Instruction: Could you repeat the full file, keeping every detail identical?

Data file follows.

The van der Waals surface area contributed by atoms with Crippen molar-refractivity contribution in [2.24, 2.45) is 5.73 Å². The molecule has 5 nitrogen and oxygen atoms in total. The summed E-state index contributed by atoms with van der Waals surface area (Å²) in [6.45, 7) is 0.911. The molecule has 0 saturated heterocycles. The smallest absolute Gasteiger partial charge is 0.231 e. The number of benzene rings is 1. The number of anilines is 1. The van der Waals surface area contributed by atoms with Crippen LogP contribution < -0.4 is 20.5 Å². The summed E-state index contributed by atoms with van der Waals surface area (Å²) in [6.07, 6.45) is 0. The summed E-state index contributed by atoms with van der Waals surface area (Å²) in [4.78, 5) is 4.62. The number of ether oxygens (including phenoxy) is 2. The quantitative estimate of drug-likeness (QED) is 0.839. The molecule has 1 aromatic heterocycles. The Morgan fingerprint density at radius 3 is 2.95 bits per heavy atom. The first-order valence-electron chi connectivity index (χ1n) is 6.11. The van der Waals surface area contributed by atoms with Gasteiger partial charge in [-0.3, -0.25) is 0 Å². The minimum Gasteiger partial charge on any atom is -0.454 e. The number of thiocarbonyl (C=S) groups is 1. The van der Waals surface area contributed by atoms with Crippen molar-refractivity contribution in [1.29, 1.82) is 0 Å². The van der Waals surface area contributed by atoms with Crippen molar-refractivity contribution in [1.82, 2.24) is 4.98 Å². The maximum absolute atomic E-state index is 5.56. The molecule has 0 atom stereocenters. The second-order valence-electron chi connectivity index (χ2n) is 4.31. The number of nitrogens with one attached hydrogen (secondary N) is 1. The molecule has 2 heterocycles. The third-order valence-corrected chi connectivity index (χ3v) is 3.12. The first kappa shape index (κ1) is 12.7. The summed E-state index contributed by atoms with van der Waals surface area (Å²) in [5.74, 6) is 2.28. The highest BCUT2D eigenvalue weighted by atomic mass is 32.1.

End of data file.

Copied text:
The van der Waals surface area contributed by atoms with Crippen molar-refractivity contribution in [2.24, 2.45) is 5.73 Å². The molecule has 5 nitrogen and oxygen atoms in total. The summed E-state index contributed by atoms with van der Waals surface area (Å²) in [6.45, 7) is 0.911. The molecule has 0 saturated heterocycles. The smallest absolute Gasteiger partial charge is 0.231 e. The number of benzene rings is 1. The number of anilines is 1. The van der Waals surface area contributed by atoms with Crippen LogP contribution < -0.4 is 20.5 Å². The summed E-state index contributed by atoms with van der Waals surface area (Å²) in [6.07, 6.45) is 0. The summed E-state index contributed by atoms with van der Waals surface area (Å²) in [4.78, 5) is 4.62. The number of ether oxygens (including phenoxy) is 2. The quantitative estimate of drug-likeness (QED) is 0.839. The molecule has 1 aromatic heterocycles. The Morgan fingerprint density at radius 3 is 2.95 bits per heavy atom. The first-order valence-electron chi connectivity index (χ1n) is 6.11. The van der Waals surface area contributed by atoms with Gasteiger partial charge in [-0.3, -0.25) is 0 Å². The minimum Gasteiger partial charge on any atom is -0.454 e. The number of thiocarbonyl (C=S) groups is 1. The van der Waals surface area contributed by atoms with Crippen molar-refractivity contribution in [1.29, 1.82) is 0 Å². The van der Waals surface area contributed by atoms with Crippen molar-refractivity contribution in [1.82, 2.24) is 4.98 Å². The maximum absolute atomic E-state index is 5.56. The molecule has 0 atom stereocenters. The second-order valence-electron chi connectivity index (χ2n) is 4.31. The number of nitrogens with one attached hydrogen (secondary N) is 1. The molecule has 2 heterocycles. The third-order valence-corrected chi connectivity index (χ3v) is 3.12. The first kappa shape index (κ1) is 12.7. The summed E-state index contributed by atoms with van der Waals surface area (Å²) in [5.74, 6) is 2.28. The highest BCUT2D eigenvalue weighted by atomic mass is 32.1.